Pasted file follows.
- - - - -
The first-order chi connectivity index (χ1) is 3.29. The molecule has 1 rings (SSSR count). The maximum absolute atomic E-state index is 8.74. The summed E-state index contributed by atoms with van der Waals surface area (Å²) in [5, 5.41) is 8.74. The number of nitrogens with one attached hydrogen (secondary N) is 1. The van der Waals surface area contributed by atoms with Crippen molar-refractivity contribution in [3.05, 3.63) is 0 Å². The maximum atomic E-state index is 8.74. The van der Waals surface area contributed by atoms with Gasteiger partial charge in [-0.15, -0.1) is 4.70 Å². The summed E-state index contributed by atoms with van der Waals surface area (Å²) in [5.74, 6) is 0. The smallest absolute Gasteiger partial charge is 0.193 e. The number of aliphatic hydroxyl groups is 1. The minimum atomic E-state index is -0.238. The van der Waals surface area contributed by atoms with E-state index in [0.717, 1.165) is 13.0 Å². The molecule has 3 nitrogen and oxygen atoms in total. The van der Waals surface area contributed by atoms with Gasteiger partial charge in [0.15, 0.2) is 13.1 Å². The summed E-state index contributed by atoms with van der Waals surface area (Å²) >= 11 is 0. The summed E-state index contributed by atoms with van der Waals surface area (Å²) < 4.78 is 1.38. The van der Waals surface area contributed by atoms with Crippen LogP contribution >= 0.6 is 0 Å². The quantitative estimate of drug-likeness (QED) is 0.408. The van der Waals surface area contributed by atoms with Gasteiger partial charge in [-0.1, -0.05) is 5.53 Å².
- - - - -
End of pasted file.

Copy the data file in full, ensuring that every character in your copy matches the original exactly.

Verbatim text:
The first-order chi connectivity index (χ1) is 3.29. The molecule has 1 rings (SSSR count). The maximum absolute atomic E-state index is 8.74. The summed E-state index contributed by atoms with van der Waals surface area (Å²) in [5, 5.41) is 8.74. The number of nitrogens with one attached hydrogen (secondary N) is 1. The van der Waals surface area contributed by atoms with Crippen molar-refractivity contribution in [3.05, 3.63) is 0 Å². The maximum atomic E-state index is 8.74. The van der Waals surface area contributed by atoms with Gasteiger partial charge in [-0.15, -0.1) is 4.70 Å². The summed E-state index contributed by atoms with van der Waals surface area (Å²) in [5.74, 6) is 0. The smallest absolute Gasteiger partial charge is 0.193 e. The number of aliphatic hydroxyl groups is 1. The minimum atomic E-state index is -0.238. The van der Waals surface area contributed by atoms with E-state index in [0.717, 1.165) is 13.0 Å². The molecule has 3 nitrogen and oxygen atoms in total. The van der Waals surface area contributed by atoms with Gasteiger partial charge in [0.15, 0.2) is 13.1 Å². The summed E-state index contributed by atoms with van der Waals surface area (Å²) >= 11 is 0. The summed E-state index contributed by atoms with van der Waals surface area (Å²) < 4.78 is 1.38. The van der Waals surface area contributed by atoms with Crippen LogP contribution >= 0.6 is 0 Å². The quantitative estimate of drug-likeness (QED) is 0.408. The van der Waals surface area contributed by atoms with Gasteiger partial charge in [-0.1, -0.05) is 5.53 Å².